The race of tree-like beings known as Ents are one of J R R Tolkien’s most original and beloved creations. When first he appears in The Two Towers, the lord of the Ents, Treebeard, is described as “a large Man-like, almost Troll-like, figure, at least fourteen foot high, very sturdy, with a tall head, and hardly any neck”. Treebeard himself describes his people thus: “Ent the earthborn, old as mountains”. Elvish histories tell of how in the Elder Days the Ents awoke in the great forests at the same time as the stars were rekindled. They came from the thoughts of Yavanna, Mother of the Earth, and were her shepherds of the trees, created to protect the forests from those who would despoil them. In one sense the creation of the Ents can be seen as a form of wish-fulfillment by Tolkien, who had a deeply personal love of trees and green things, as well as a horror of the industrial world. The Ents are also Tolkien’s riposte to Shakespeare’s Macbeth, which he “disliked cordially”, remembering especially the “bitter disappointment and disgust… with the shabby use made… of the coming of ‘Great Birnam Wood to high Dunsinane hill’”. Thus the ‘march of the trees’ motif is re-worked brilliantly in the stirring last march of the Ents on Isengard. Today, with the natural world disappearing around us in the face of the relentless march of technology, the concept of the trees waking to battle those who would despoil the green earth is an undeniably potent one, perhaps more so than ever before.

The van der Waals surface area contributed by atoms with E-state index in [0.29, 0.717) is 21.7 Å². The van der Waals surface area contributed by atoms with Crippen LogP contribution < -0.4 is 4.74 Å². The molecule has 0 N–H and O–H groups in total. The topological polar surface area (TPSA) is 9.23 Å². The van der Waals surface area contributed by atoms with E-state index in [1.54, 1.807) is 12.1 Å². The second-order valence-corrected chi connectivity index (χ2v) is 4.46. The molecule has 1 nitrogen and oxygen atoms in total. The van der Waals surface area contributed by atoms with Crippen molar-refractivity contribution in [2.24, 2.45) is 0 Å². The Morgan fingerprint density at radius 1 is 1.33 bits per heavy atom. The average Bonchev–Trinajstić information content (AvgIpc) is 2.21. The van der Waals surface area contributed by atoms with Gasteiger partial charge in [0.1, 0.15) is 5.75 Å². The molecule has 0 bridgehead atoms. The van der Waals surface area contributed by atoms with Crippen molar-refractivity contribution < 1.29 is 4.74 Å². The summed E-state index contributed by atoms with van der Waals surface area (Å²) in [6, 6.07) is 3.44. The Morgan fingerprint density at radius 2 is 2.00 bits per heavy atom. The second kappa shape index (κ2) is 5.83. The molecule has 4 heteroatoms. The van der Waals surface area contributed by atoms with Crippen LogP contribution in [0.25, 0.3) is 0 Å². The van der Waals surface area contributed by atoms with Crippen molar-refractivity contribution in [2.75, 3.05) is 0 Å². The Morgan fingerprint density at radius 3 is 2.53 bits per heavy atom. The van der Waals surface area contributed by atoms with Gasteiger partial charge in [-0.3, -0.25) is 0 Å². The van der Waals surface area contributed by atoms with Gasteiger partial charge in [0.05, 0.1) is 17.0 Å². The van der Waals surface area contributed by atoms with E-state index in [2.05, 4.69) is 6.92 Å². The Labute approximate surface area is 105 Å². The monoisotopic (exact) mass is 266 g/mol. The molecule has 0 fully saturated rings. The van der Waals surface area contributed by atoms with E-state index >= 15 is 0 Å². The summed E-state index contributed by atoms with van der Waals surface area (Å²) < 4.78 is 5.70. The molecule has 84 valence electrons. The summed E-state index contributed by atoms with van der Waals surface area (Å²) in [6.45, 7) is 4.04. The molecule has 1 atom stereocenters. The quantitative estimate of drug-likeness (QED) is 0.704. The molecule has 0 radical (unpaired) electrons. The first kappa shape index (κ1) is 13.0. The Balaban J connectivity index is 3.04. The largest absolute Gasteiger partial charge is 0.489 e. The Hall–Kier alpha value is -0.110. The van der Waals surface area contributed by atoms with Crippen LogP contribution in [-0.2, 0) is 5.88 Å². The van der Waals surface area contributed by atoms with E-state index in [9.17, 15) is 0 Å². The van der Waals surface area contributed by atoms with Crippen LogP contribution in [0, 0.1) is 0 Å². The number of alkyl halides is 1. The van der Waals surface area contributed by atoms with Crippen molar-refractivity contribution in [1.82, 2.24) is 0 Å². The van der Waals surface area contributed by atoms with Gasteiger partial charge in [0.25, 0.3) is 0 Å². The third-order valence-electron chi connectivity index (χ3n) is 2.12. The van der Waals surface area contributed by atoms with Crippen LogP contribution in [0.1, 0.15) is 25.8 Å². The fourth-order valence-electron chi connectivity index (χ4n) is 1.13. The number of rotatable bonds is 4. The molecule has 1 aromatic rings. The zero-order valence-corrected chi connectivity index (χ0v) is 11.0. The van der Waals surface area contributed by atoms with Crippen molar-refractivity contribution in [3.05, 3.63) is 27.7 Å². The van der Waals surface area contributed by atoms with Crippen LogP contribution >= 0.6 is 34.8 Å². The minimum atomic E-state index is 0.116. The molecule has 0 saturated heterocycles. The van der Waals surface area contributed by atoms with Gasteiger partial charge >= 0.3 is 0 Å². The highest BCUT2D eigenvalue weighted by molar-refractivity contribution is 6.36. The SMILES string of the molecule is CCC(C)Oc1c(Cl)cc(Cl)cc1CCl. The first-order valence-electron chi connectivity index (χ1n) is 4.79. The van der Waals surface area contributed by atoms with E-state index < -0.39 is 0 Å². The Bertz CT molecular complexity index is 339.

“If you could touch the alien sand and hear the cry of strange birds and watch them wheel in another sky, would that satisfy you?” (from An Unearthly Child).
Today marks fifty years since we first entered the TARDIS, fifty years since we first met a strange old man who whisked us off into space and time, fifty years since terrifying creatures drove us to hide behind the sofa… and fifty years since the birth of a TV legend. For five decades Doctor Who has enthralled millions of children and adults throughout the world, whether they watched in the monochrome days of the 1960s, or during the colourful 1970s and 1980s, or discovered the Doctor on CD or in print during his hiatus during the 1990s, or even encountered him for the first time only since the series’ revival in the 21st century. Doctor Who was first broadcast on British television on 23 November 1963 (just a few hours after the assassination of President John F Kennedy) and was intended originally to appeal to a family audience. As such, in its early days it was mainly an educational programme, using time travel as a means to explore scientific ideas and famous moments in history. The success of such stories as The Daleks (which introduced the Doctor’s most iconic and enduring foes) ensured that it became much more and as a result the series had an original 26-year unbroken run of episodes, which saw it explore the furthest reaches of space and time. Whilst it was cancelled in 1989, its dedicated fanbase ensured that Doctor Who never really went away – surviving initially in a popular series of paperback novels before a brief movie revival in 1996. The Doctor enjoyed a far more lasting return in 2005 and now, in its fiftieth anniversary year, appears more popular than ever. Let’s explore the mystery of Time’s Champion.